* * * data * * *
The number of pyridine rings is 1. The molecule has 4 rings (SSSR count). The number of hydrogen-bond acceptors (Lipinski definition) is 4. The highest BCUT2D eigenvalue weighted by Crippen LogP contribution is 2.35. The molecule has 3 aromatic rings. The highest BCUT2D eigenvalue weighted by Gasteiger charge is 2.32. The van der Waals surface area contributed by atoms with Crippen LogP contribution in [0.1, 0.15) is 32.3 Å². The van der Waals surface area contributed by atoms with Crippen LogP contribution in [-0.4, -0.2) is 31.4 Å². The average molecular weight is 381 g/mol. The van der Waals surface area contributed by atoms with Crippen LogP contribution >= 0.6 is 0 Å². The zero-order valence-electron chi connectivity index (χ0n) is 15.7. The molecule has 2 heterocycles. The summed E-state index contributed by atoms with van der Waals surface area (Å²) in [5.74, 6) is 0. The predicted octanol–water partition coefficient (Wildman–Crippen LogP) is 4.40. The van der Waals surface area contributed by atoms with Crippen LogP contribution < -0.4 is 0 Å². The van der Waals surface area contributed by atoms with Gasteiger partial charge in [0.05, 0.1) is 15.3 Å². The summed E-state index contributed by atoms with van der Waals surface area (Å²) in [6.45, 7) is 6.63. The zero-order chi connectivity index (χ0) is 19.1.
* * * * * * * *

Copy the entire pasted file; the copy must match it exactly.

The number of pyridine rings is 1. The molecule has 4 rings (SSSR count). The number of hydrogen-bond acceptors (Lipinski definition) is 4. The highest BCUT2D eigenvalue weighted by Crippen LogP contribution is 2.35. The molecule has 3 aromatic rings. The highest BCUT2D eigenvalue weighted by Gasteiger charge is 2.32. The van der Waals surface area contributed by atoms with Crippen LogP contribution in [0.1, 0.15) is 32.3 Å². The van der Waals surface area contributed by atoms with Crippen LogP contribution in [-0.4, -0.2) is 31.4 Å². The average molecular weight is 381 g/mol. The van der Waals surface area contributed by atoms with Crippen LogP contribution >= 0.6 is 0 Å². The zero-order valence-electron chi connectivity index (χ0n) is 15.7. The molecule has 2 heterocycles. The summed E-state index contributed by atoms with van der Waals surface area (Å²) in [5.74, 6) is 0. The predicted octanol–water partition coefficient (Wildman–Crippen LogP) is 4.40. The van der Waals surface area contributed by atoms with Crippen LogP contribution < -0.4 is 0 Å². The van der Waals surface area contributed by atoms with Gasteiger partial charge in [0.05, 0.1) is 15.3 Å². The summed E-state index contributed by atoms with van der Waals surface area (Å²) in [6.45, 7) is 6.63. The zero-order chi connectivity index (χ0) is 19.1.